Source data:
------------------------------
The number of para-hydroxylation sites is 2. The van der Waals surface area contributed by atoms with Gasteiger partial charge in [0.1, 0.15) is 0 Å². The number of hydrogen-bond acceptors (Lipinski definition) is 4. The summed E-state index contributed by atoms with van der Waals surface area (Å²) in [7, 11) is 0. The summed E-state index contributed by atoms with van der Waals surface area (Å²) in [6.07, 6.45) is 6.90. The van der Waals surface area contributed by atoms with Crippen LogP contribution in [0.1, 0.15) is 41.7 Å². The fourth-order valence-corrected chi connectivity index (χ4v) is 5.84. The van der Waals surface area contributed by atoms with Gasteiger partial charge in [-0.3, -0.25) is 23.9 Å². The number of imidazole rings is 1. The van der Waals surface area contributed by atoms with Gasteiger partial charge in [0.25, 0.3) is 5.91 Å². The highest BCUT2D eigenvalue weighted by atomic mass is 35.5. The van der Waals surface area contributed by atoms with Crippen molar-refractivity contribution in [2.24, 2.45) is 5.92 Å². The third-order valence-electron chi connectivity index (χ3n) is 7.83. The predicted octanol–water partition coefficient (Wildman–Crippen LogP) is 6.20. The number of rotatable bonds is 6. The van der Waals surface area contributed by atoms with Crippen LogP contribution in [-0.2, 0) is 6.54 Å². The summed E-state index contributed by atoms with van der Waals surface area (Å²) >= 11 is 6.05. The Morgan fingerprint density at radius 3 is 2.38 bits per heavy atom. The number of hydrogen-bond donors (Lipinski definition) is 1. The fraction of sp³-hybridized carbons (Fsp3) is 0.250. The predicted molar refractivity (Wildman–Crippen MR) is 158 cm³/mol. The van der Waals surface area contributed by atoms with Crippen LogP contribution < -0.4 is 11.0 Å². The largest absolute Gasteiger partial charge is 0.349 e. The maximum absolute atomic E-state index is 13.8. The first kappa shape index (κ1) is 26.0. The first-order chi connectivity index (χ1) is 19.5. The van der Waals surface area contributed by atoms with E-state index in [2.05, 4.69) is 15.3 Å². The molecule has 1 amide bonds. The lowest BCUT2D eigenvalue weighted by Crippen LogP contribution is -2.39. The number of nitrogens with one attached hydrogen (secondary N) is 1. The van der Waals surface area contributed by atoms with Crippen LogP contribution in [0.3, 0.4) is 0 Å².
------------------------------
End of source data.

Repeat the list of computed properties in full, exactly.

The number of para-hydroxylation sites is 2. The van der Waals surface area contributed by atoms with Gasteiger partial charge in [0.1, 0.15) is 0 Å². The number of hydrogen-bond acceptors (Lipinski definition) is 4. The summed E-state index contributed by atoms with van der Waals surface area (Å²) in [7, 11) is 0. The summed E-state index contributed by atoms with van der Waals surface area (Å²) in [6.07, 6.45) is 6.90. The van der Waals surface area contributed by atoms with Crippen LogP contribution in [0.1, 0.15) is 41.7 Å². The fourth-order valence-corrected chi connectivity index (χ4v) is 5.84. The van der Waals surface area contributed by atoms with Gasteiger partial charge in [-0.3, -0.25) is 23.9 Å². The number of imidazole rings is 1. The van der Waals surface area contributed by atoms with Gasteiger partial charge in [0.25, 0.3) is 5.91 Å². The highest BCUT2D eigenvalue weighted by atomic mass is 35.5. The van der Waals surface area contributed by atoms with Crippen molar-refractivity contribution in [2.24, 2.45) is 5.92 Å². The third-order valence-electron chi connectivity index (χ3n) is 7.83. The predicted octanol–water partition coefficient (Wildman–Crippen LogP) is 6.20. The number of rotatable bonds is 6. The van der Waals surface area contributed by atoms with Crippen LogP contribution in [-0.2, 0) is 6.54 Å². The summed E-state index contributed by atoms with van der Waals surface area (Å²) >= 11 is 6.05. The Morgan fingerprint density at radius 3 is 2.38 bits per heavy atom. The number of hydrogen-bond donors (Lipinski definition) is 1. The fraction of sp³-hybridized carbons (Fsp3) is 0.250. The predicted molar refractivity (Wildman–Crippen MR) is 158 cm³/mol. The van der Waals surface area contributed by atoms with Crippen LogP contribution < -0.4 is 11.0 Å². The largest absolute Gasteiger partial charge is 0.349 e. The maximum absolute atomic E-state index is 13.8. The first kappa shape index (κ1) is 26.0. The first-order chi connectivity index (χ1) is 19.5. The van der Waals surface area contributed by atoms with E-state index in [2.05, 4.69) is 15.3 Å². The molecule has 1 amide bonds. The lowest BCUT2D eigenvalue weighted by Crippen LogP contribution is -2.39. The number of nitrogens with one attached hydrogen (secondary N) is 1. The van der Waals surface area contributed by atoms with Crippen LogP contribution in [0.3, 0.4) is 0 Å².